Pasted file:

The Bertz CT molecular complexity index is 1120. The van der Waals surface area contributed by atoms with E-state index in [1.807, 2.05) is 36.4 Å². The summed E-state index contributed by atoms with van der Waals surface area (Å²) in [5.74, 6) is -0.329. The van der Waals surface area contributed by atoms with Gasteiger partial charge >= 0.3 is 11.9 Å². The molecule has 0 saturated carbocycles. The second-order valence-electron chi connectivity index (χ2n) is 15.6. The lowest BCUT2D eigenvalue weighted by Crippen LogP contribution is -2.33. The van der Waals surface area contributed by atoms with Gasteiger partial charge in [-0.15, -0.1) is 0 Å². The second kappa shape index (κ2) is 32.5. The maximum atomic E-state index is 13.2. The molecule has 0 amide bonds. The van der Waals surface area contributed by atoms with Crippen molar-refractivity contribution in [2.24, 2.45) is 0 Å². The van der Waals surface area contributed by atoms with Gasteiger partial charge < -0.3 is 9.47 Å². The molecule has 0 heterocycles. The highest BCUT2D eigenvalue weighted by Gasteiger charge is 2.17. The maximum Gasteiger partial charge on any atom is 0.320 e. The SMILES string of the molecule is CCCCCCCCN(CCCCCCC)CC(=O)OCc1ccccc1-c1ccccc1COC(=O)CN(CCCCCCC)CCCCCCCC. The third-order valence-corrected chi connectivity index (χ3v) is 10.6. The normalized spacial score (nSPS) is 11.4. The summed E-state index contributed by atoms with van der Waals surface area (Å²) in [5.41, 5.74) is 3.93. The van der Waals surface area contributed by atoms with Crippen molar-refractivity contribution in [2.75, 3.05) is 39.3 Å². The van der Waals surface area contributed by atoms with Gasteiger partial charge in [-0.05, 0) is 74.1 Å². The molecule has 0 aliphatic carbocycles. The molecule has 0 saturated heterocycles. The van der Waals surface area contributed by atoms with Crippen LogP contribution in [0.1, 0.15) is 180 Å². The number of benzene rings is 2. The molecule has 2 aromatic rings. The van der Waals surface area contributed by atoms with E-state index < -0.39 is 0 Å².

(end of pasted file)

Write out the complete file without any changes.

The Bertz CT molecular complexity index is 1120. The van der Waals surface area contributed by atoms with E-state index in [1.807, 2.05) is 36.4 Å². The summed E-state index contributed by atoms with van der Waals surface area (Å²) in [5.74, 6) is -0.329. The van der Waals surface area contributed by atoms with Gasteiger partial charge >= 0.3 is 11.9 Å². The molecule has 0 saturated carbocycles. The second-order valence-electron chi connectivity index (χ2n) is 15.6. The lowest BCUT2D eigenvalue weighted by Crippen LogP contribution is -2.33. The van der Waals surface area contributed by atoms with Gasteiger partial charge in [-0.15, -0.1) is 0 Å². The second kappa shape index (κ2) is 32.5. The maximum atomic E-state index is 13.2. The molecule has 0 amide bonds. The van der Waals surface area contributed by atoms with Crippen molar-refractivity contribution in [2.24, 2.45) is 0 Å². The van der Waals surface area contributed by atoms with Gasteiger partial charge < -0.3 is 9.47 Å². The molecule has 0 heterocycles. The highest BCUT2D eigenvalue weighted by Gasteiger charge is 2.17. The maximum Gasteiger partial charge on any atom is 0.320 e. The SMILES string of the molecule is CCCCCCCCN(CCCCCCC)CC(=O)OCc1ccccc1-c1ccccc1COC(=O)CN(CCCCCCC)CCCCCCCC. The third-order valence-corrected chi connectivity index (χ3v) is 10.6. The normalized spacial score (nSPS) is 11.4. The summed E-state index contributed by atoms with van der Waals surface area (Å²) in [5.41, 5.74) is 3.93. The van der Waals surface area contributed by atoms with Crippen molar-refractivity contribution in [2.75, 3.05) is 39.3 Å². The van der Waals surface area contributed by atoms with Gasteiger partial charge in [-0.05, 0) is 74.1 Å². The molecule has 0 aliphatic carbocycles. The molecule has 0 saturated heterocycles. The van der Waals surface area contributed by atoms with Crippen LogP contribution in [0.1, 0.15) is 180 Å². The number of benzene rings is 2. The molecule has 2 aromatic rings. The van der Waals surface area contributed by atoms with E-state index < -0.39 is 0 Å².